Tunnell & Raysor, P.A.

TF 800-541-5443
PH 302-396-9645

Trust Us To Be Your Voice | Se Habla EspaƱol

A guide to buying a short sale property

Between 2008 and 2012, it was not uncommon to see a home being sold through a short sale. Since then, short sales have become less common as the economy and housing market and become more stable. However, those who purchase a home through a short sale may be able to get a good deal on a property. A short sale is often preferable for a seller because it means less damage to his or her credit score when compared to a foreclosure.

The lender may prefer a short sale as opposed to foreclosure because it can help to minimize the loss it takes on the property. Short sales generally occur when the home is worth less than what a borrower owes on it. Furthermore, they can typically only occur with the permission of the mortgage lender. This is because the lender is agreeing to take less than what it is owed.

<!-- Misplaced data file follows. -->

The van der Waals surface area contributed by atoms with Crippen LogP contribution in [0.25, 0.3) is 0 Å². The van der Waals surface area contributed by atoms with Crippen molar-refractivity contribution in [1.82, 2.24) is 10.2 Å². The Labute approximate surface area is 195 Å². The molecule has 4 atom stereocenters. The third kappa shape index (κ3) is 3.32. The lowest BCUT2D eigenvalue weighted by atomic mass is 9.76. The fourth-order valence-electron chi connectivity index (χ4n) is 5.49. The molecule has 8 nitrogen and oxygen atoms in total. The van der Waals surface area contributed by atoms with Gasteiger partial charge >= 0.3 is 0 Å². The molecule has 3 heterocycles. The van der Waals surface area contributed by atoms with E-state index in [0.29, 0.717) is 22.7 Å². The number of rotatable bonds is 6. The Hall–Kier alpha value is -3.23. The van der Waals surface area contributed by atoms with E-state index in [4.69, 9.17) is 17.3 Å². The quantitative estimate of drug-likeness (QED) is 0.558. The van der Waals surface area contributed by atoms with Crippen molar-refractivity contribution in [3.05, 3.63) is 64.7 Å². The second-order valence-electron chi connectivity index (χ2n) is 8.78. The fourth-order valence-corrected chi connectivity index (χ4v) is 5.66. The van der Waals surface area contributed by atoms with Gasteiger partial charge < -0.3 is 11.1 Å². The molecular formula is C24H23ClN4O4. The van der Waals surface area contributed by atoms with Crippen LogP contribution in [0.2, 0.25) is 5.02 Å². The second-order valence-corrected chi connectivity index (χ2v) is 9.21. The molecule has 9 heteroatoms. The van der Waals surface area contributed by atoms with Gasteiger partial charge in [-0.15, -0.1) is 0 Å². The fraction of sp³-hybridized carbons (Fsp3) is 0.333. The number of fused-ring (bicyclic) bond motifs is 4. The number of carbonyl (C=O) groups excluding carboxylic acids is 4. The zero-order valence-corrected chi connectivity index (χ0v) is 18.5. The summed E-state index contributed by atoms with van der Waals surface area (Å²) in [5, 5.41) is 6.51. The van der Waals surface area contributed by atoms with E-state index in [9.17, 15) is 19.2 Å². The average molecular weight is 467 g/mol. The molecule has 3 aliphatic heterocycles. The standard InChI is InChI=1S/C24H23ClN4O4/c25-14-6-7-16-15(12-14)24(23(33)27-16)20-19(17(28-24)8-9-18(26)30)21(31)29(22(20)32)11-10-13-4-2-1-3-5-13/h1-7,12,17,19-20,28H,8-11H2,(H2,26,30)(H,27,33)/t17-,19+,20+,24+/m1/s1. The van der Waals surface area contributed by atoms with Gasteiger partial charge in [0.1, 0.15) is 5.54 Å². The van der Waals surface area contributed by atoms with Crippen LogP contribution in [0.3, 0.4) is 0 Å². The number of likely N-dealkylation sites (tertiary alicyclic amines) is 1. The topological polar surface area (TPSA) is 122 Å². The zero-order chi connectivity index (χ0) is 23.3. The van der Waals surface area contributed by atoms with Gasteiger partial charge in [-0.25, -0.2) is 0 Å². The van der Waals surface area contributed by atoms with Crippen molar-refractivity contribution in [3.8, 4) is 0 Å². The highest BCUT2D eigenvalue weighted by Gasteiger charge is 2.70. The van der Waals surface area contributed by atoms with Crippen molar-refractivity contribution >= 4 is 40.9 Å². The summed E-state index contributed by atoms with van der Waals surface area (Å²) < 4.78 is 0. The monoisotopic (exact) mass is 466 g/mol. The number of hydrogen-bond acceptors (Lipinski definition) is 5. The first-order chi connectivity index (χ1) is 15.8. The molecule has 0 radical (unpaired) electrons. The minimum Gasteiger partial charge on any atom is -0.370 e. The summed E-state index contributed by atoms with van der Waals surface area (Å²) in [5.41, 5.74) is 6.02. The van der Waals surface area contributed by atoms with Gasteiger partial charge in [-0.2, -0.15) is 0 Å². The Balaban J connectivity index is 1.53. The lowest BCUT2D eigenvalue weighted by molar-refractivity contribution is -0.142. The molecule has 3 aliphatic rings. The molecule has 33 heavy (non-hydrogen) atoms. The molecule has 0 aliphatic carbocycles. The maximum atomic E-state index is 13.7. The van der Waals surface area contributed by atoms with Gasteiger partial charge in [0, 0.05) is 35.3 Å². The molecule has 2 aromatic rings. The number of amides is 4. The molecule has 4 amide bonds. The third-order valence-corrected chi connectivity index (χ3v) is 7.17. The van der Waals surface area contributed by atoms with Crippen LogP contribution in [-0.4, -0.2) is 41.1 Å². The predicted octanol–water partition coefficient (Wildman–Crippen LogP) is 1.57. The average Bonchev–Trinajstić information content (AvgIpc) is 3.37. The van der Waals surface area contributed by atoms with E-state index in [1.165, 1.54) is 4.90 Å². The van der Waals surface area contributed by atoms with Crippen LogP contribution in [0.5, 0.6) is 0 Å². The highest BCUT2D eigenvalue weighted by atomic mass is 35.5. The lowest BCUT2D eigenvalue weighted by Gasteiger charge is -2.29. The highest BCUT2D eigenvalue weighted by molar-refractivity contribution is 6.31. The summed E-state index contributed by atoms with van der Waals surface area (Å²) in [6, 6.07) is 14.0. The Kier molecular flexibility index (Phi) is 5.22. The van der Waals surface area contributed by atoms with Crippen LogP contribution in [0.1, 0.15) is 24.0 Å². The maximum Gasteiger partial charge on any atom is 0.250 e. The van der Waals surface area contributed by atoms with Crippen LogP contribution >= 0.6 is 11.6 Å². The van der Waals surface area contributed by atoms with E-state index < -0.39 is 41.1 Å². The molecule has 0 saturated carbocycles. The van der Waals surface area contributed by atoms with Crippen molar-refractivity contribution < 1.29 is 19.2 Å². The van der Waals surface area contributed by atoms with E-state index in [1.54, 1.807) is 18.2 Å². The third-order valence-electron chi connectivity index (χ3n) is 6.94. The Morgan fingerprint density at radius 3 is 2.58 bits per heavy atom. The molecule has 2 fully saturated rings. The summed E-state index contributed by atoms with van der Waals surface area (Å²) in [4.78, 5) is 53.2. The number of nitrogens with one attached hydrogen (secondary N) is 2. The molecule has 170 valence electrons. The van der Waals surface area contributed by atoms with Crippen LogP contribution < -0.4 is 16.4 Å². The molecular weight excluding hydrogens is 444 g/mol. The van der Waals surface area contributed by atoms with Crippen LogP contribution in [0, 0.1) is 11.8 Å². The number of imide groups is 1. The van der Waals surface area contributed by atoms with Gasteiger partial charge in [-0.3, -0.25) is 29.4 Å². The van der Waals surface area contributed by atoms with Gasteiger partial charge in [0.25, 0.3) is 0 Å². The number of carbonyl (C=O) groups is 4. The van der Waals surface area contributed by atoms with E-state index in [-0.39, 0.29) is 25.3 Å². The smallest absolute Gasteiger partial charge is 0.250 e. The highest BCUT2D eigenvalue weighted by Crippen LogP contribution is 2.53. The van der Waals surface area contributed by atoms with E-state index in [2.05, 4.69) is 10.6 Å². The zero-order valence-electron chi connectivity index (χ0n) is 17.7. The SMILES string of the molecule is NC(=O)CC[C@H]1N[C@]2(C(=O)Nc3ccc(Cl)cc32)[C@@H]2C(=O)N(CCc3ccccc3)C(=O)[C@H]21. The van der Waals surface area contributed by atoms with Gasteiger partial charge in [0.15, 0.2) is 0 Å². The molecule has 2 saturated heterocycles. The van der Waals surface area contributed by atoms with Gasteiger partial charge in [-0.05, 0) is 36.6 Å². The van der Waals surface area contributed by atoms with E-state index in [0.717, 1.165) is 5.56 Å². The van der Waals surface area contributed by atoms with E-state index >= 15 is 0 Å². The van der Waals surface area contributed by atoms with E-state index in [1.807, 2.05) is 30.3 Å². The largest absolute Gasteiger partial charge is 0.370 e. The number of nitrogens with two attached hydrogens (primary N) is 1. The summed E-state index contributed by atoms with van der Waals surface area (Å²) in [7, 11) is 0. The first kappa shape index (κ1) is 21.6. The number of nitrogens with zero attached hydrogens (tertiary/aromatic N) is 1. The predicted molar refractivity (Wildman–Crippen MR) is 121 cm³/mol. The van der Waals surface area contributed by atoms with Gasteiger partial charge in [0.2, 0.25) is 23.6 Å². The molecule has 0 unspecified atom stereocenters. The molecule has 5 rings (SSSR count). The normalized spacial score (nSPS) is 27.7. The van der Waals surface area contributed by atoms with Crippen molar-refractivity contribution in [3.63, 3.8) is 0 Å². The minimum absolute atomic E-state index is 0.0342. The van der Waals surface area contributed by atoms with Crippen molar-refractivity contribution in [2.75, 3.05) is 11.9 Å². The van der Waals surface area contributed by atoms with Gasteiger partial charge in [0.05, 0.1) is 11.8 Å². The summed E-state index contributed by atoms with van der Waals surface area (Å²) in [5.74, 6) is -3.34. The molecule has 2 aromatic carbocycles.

Buyers may be asked to pay the seller's closing costs and pay for repairs that a seller might otherwise be responsible for. Buyers should be prepared to account for these and other costs when evaluating whether it makes sense to proceed with the short sale. It is also a good idea to find out if there are other liens on the property before agreeing to buy it.

Prior to closing on a residential property, it is a good idea to fully understand the terms of a deal. An attorney might be able to help explain language in the contract to a buyer, and he or she may also review the deal to ensure that it's in a buyer's best interest. A real estate agent and other professionals may also be able to counsel a buyer who is interested in completing a short sale deal.

No Comments

Leave a comment
Comment Information